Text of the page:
Meaning Behind Memorial Day
There are certain holidays we celebrate as proud Americans that are meaningful for unique reasons. While most people know the significance of big ones like the Fourth of July, Memorial Day may be one of the less understood American holidays. More than an excuse for a three-day weekend spent lounging and grilling on the BBQ, the meaning behind Memorial Day has a lot of significance. Let's take a closer look at the meaning behind Memorial Day!
The basics of the meaning behind Memorial Day is that it's an occasion to remember all the brave men and women who have died for their country as part of the Armed Forces. Many people confuse this day with the meaning behind Veterans Day. Memorial Day is always in memory of fallen soldiers whereas Veterans Day celebrates all living veterans.
The history of Memorial Day dates back to a holiday originally called Decoration Day to honor the fallen soldiers of the Civil War. In American history, the Civil War was the deadliest conflict and claimed the most lives of any war not only of the short history of the country, but even up to modern times. It's estimated the Civil War claimed over 600,000 lives which makes it the deadliest war in the history of the nation. The holiday of Decoration Day started after the Civil War in Charleston, South Carolina when residents took the time to decorate unmarked graves of fallen soldiers with flowers. In the coming decades post-war, there would be various local celebrations for fallen soldiers throughout the country with different traditions in different towns.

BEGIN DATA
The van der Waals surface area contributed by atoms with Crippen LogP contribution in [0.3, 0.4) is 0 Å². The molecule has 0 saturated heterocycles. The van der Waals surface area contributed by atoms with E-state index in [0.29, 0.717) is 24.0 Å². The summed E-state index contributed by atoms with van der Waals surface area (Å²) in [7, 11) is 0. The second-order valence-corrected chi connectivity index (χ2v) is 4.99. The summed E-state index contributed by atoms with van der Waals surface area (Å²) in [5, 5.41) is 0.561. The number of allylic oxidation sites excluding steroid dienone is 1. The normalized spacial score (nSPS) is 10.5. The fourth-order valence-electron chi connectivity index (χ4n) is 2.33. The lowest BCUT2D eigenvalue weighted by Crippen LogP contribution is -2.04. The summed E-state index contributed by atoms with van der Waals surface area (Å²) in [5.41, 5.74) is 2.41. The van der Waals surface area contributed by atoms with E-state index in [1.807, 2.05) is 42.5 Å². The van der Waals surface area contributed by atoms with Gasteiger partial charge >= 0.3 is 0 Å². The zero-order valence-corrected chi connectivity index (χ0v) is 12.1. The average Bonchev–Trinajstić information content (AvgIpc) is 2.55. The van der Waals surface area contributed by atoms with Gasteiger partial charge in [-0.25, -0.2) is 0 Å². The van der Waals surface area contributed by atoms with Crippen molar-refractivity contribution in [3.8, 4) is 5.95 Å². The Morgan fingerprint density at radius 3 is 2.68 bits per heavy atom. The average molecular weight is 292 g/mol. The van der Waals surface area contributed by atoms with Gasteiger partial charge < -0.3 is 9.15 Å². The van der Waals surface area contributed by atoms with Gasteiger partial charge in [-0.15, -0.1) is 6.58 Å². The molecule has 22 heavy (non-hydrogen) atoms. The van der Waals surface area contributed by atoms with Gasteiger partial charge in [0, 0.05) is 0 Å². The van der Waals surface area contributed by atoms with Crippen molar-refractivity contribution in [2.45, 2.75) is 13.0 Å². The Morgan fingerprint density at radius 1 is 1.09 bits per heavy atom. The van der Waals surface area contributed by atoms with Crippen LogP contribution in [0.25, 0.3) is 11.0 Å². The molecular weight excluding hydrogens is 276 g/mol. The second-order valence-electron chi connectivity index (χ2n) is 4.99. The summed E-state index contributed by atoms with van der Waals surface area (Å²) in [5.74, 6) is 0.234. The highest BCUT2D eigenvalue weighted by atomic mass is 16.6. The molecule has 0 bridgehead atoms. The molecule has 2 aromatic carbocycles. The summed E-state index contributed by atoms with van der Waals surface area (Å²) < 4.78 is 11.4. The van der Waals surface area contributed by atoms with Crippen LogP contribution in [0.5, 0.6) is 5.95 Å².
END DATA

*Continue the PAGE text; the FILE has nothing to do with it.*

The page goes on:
In the years following World War II, people became more parotitic of what soldiers had sacrificed and the idea of Decoration Day to honor the fallen gained popularity. In 1967, the holiday gained enough popularity with the American public that it became known as Memorial Day to remember the soldiers lost to all wars and not just the Civil War or World War II. The holiday was solidified the following year when Congress passed the Uniform Holiday Act which would make it official that Memorial Day would be the last Monday in May and would be acknowledged as a national holiday.
The fact that the official holiday was now set for the end of May made it the unofficial start to summer which is why it's often associated with BBQing, the pool, or hitting the beach. While it is a nice break from work and school, it's important to remember the real reason this holiday exists is to honor the memories of the brave men and women who died for their country.